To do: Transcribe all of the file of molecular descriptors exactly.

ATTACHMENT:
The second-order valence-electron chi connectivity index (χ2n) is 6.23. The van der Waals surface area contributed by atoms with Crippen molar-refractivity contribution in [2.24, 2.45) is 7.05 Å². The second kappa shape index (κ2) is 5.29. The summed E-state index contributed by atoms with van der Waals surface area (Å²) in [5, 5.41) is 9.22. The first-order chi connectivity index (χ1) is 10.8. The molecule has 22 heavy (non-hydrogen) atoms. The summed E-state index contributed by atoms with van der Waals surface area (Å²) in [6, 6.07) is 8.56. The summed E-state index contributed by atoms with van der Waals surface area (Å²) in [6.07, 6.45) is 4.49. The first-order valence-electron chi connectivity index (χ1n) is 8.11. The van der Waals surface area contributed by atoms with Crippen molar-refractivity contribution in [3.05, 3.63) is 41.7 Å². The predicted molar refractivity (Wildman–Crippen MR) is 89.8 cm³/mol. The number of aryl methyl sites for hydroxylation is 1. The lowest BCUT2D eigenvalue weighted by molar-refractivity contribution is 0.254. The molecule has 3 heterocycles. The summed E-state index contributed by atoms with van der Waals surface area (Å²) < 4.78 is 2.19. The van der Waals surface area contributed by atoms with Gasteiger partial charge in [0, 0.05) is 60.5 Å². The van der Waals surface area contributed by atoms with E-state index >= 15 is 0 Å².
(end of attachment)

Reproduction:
The second-order valence-electron chi connectivity index (χ2n) is 6.23. The van der Waals surface area contributed by atoms with Crippen molar-refractivity contribution in [2.24, 2.45) is 7.05 Å². The second kappa shape index (κ2) is 5.29. The summed E-state index contributed by atoms with van der Waals surface area (Å²) in [5, 5.41) is 9.22. The first-order chi connectivity index (χ1) is 10.8. The molecule has 22 heavy (non-hydrogen) atoms. The summed E-state index contributed by atoms with van der Waals surface area (Å²) in [6, 6.07) is 8.56. The summed E-state index contributed by atoms with van der Waals surface area (Å²) in [6.07, 6.45) is 4.49. The first-order valence-electron chi connectivity index (χ1n) is 8.11. The van der Waals surface area contributed by atoms with Crippen molar-refractivity contribution in [3.05, 3.63) is 41.7 Å². The predicted molar refractivity (Wildman–Crippen MR) is 89.8 cm³/mol. The number of aryl methyl sites for hydroxylation is 1. The lowest BCUT2D eigenvalue weighted by molar-refractivity contribution is 0.254. The molecule has 3 heterocycles. The summed E-state index contributed by atoms with van der Waals surface area (Å²) < 4.78 is 2.19. The van der Waals surface area contributed by atoms with Gasteiger partial charge in [0, 0.05) is 60.5 Å². The van der Waals surface area contributed by atoms with E-state index >= 15 is 0 Å².